Fall Reopening Planning: Building from the Senate Resolution pertaining to return to campus, Faculty Senate Executive Board leaders worked with campus leadership over summer as part of the Issue Management Team, Recovery Working Group, and on specific aspects such as course modality planning, needed information for the website, and forms related to alternative work accommodations. We worked to represent faculty voices in these decisions during many on-going conversations in the process, and I encourage you to continue to review the Coronavirus website for updates.

Diversity, Equity, and Inclusion: This summer has also made visible the continued challenges equitable and just relationships and conditions for all in our community.  We especially must continue to stand by and support our international and DACA students as we react to ever changing federal policy impacting these students. To this end, I hope that all major units take up the recommendation of our Faculty Diversity Committee (FDC) last year to create diversity and inclusion statements, as well as for teaching faculty to include similar statements on their syllabi.  The FDC will continue to address our campus diversity, equity, and inclusion (DEI) commitments, exploring ways we can make these commitments more visible. We hope to build on and collaborate with the Diversity and Inclusion Task Force and DEI strategic plans being developed and implemented by all major units.

Campus Safety and Policing: The events of this summer also brought our attention to police and community relationships.  The Faculty Senate Executive Board is collaborating with other campus and community stakeholders to revise the purpose and charges of the Police Advisory Board. At Chief Renwick’s initiative, we are looking at how the advisory board can better address campus concerns as well as some of the issues raised in the Black student leaders’ “Listen to Us” platform.  The Senate is planning a campus conversation related to campus safety and the initiatives already taken by our Police Services to better serve our campus.

New NSHE and Campus Leadership: NSHE had a busy summer in hiring a new Chancellor, Dr. Melody Rose, as well as a new UNLV President, Dr. Keith Whitfield. We will also be seeing a change of leadership on our own campus. 

Watch your email for announcements for faculty forums with the candidates for the University President on September 14th and 15th. The Board of Regents will appoint the new President on September 17th. I look forward to meeting with the candidates and working with all new NSHE leadership in our shared governance system.

Legislative Session and Budget Cuts: One uncertainty was decided over the summer, and that was the size of state budget reductions impacting NSHE.  Much our institutional share of these cuts came in the form of hiring freezes and reduced operating budgets—so we will need to work together, working with less.  During the special session, I was heartened to see the Chancellor, Presidents, and Faculty Senate Chairs working as a whole to find ways to meet these cuts while keeping all employed.  The regular Legislative session will start in February, and we will have to do all we can to advocate for higher education.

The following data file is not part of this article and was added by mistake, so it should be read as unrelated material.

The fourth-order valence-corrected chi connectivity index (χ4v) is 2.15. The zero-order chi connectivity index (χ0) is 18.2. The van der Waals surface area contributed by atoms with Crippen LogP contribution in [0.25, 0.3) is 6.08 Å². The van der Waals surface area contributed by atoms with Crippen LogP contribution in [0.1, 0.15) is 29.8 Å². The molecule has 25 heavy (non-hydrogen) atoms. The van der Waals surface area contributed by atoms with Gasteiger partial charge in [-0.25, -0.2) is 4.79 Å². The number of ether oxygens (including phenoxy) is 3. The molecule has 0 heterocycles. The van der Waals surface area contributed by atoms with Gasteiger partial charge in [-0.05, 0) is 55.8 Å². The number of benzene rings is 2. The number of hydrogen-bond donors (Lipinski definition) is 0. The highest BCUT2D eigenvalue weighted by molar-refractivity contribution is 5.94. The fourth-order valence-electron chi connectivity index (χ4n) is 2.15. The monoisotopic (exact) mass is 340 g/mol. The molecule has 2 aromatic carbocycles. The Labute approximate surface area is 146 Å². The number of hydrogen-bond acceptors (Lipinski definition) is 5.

On a related item, voters will decide on Ballot Question 1, related to removing the Board of Regents from the Constitution, giving more oversight of higher education (including academic freedom) to the Legislature. Ballot Question 1 does not include what specific changes could be made (if at all) to the shared governance structure of NSHE if passed, thus another variable of uncertainty that we will want to watch (make sure to vote!).

Senate and Senate Standing Committees: Our Senate committees are where much of the work of the Senate occurs, and I want to thank (in advance) the chairs and committee members who will navigate the challenge of Zoom meetings to address the many campus changes we will see this year. Our committees will address everything from budgets and benefits; monitoring the safety measures and changed campus protocols due to COVID; continued collaboration on campus Strategic Plans, Master Plans, and Research Strategic Plans; and support for faculty seeking promotion and tenure (just to name a few charges).

I aim to do all I can to represent the voice of all our faculty (academic and administrative) as your 2020-2021 Faculty Senate Chair. Help me in this endeavor by reaching out to your Faculty Senate representative(s) or email me with any questions you may have related to faculty welfare on campus. Reach out to me or your Senator(s) to share thoughts, concerns, or suggestions you may have.  I hope to see some of you on campus (with masks on, of course!), or in our continued virtual events on Zoom. Regardless of the challenges, I do like our odds in this upcoming year.

Hope you all are staying safe and well,

Amy Pason

Faculty Senate Chair 2020-2021

Associate Professor of Communication Studies




Amy Pason headshot